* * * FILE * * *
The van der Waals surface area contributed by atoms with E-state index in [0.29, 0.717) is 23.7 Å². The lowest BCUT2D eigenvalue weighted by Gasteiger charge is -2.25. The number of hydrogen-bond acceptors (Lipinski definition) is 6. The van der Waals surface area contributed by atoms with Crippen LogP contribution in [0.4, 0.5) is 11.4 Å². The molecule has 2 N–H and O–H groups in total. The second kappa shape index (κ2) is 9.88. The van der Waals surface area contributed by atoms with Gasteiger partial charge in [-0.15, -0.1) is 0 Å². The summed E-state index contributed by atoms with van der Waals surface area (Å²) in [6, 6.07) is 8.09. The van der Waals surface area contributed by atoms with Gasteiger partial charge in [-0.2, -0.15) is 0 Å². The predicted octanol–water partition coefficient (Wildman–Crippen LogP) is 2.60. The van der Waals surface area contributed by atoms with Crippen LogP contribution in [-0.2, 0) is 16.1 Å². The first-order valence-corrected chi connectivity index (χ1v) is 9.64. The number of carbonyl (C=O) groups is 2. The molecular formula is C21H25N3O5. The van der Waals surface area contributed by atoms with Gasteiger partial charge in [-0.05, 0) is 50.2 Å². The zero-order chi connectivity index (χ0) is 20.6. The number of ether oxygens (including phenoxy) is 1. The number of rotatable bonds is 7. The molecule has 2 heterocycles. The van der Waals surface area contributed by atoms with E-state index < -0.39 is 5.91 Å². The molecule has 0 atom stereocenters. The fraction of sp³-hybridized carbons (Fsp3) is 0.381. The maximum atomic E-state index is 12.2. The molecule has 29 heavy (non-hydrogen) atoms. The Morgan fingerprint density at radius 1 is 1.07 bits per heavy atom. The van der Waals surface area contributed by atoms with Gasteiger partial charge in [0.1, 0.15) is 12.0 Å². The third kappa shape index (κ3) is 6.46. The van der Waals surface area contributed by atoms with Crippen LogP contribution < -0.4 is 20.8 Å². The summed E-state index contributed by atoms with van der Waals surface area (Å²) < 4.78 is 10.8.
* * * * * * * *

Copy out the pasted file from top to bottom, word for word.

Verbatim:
The van der Waals surface area contributed by atoms with E-state index in [0.29, 0.717) is 23.7 Å². The lowest BCUT2D eigenvalue weighted by Gasteiger charge is -2.25. The number of hydrogen-bond acceptors (Lipinski definition) is 6. The van der Waals surface area contributed by atoms with Crippen LogP contribution in [0.4, 0.5) is 11.4 Å². The molecule has 2 N–H and O–H groups in total. The second kappa shape index (κ2) is 9.88. The van der Waals surface area contributed by atoms with Gasteiger partial charge in [-0.15, -0.1) is 0 Å². The summed E-state index contributed by atoms with van der Waals surface area (Å²) in [6, 6.07) is 8.09. The van der Waals surface area contributed by atoms with Gasteiger partial charge in [-0.2, -0.15) is 0 Å². The predicted octanol–water partition coefficient (Wildman–Crippen LogP) is 2.60. The van der Waals surface area contributed by atoms with Crippen LogP contribution in [-0.2, 0) is 16.1 Å². The first-order valence-corrected chi connectivity index (χ1v) is 9.64. The number of carbonyl (C=O) groups is 2. The molecular formula is C21H25N3O5. The van der Waals surface area contributed by atoms with Gasteiger partial charge in [-0.05, 0) is 50.2 Å². The zero-order chi connectivity index (χ0) is 20.6. The number of ether oxygens (including phenoxy) is 1. The number of rotatable bonds is 7. The molecule has 2 heterocycles. The van der Waals surface area contributed by atoms with E-state index < -0.39 is 5.91 Å². The molecule has 0 atom stereocenters. The fraction of sp³-hybridized carbons (Fsp3) is 0.381. The maximum atomic E-state index is 12.2. The molecule has 29 heavy (non-hydrogen) atoms. The Morgan fingerprint density at radius 1 is 1.07 bits per heavy atom. The van der Waals surface area contributed by atoms with Gasteiger partial charge in [0.1, 0.15) is 12.0 Å². The third kappa shape index (κ3) is 6.46. The van der Waals surface area contributed by atoms with Crippen LogP contribution < -0.4 is 20.8 Å². The summed E-state index contributed by atoms with van der Waals surface area (Å²) < 4.78 is 10.8.